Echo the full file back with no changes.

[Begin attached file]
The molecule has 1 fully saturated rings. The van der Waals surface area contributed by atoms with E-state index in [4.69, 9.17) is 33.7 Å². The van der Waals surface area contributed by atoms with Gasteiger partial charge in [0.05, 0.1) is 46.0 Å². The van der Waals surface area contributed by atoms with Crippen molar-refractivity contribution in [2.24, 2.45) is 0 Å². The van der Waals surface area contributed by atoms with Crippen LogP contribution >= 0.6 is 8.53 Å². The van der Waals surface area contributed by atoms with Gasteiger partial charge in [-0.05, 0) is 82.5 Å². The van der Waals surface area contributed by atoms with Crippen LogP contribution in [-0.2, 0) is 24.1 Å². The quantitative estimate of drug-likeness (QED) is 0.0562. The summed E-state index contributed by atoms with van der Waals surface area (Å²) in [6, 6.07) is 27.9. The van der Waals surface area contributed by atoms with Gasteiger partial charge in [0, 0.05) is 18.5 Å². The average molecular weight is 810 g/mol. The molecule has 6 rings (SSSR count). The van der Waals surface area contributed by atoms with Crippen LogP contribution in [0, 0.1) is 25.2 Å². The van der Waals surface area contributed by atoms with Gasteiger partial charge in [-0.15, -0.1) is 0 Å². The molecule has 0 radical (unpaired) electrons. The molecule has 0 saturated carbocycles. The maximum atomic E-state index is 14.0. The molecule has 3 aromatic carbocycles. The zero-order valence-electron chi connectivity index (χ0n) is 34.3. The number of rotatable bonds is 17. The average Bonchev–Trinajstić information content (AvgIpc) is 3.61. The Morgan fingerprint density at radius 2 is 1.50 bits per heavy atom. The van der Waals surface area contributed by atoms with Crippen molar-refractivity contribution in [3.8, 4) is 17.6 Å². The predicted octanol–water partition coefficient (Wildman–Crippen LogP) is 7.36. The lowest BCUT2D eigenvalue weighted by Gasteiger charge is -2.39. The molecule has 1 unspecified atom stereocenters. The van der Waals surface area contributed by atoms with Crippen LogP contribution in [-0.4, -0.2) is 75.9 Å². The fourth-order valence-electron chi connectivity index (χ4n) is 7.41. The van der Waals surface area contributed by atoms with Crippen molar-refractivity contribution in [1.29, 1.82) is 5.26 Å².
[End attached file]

The molecule has 1 fully saturated rings. The van der Waals surface area contributed by atoms with E-state index in [4.69, 9.17) is 33.7 Å². The van der Waals surface area contributed by atoms with Gasteiger partial charge in [0.05, 0.1) is 46.0 Å². The van der Waals surface area contributed by atoms with Crippen molar-refractivity contribution in [2.24, 2.45) is 0 Å². The van der Waals surface area contributed by atoms with Crippen LogP contribution >= 0.6 is 8.53 Å². The van der Waals surface area contributed by atoms with Gasteiger partial charge in [-0.05, 0) is 82.5 Å². The van der Waals surface area contributed by atoms with Crippen LogP contribution in [-0.2, 0) is 24.1 Å². The quantitative estimate of drug-likeness (QED) is 0.0562. The summed E-state index contributed by atoms with van der Waals surface area (Å²) in [6, 6.07) is 27.9. The van der Waals surface area contributed by atoms with Gasteiger partial charge in [0, 0.05) is 18.5 Å². The average molecular weight is 810 g/mol. The molecule has 6 rings (SSSR count). The van der Waals surface area contributed by atoms with Crippen LogP contribution in [0, 0.1) is 25.2 Å². The van der Waals surface area contributed by atoms with Gasteiger partial charge in [-0.15, -0.1) is 0 Å². The molecule has 0 radical (unpaired) electrons. The molecule has 0 saturated carbocycles. The maximum atomic E-state index is 14.0. The molecule has 3 aromatic carbocycles. The zero-order valence-electron chi connectivity index (χ0n) is 34.3. The number of rotatable bonds is 17. The average Bonchev–Trinajstić information content (AvgIpc) is 3.61. The Morgan fingerprint density at radius 2 is 1.50 bits per heavy atom. The van der Waals surface area contributed by atoms with Crippen molar-refractivity contribution in [3.8, 4) is 17.6 Å². The predicted octanol–water partition coefficient (Wildman–Crippen LogP) is 7.36. The lowest BCUT2D eigenvalue weighted by Gasteiger charge is -2.39. The molecule has 1 unspecified atom stereocenters. The van der Waals surface area contributed by atoms with Crippen LogP contribution in [-0.4, -0.2) is 75.9 Å². The fourth-order valence-electron chi connectivity index (χ4n) is 7.41. The van der Waals surface area contributed by atoms with Crippen molar-refractivity contribution in [1.29, 1.82) is 5.26 Å².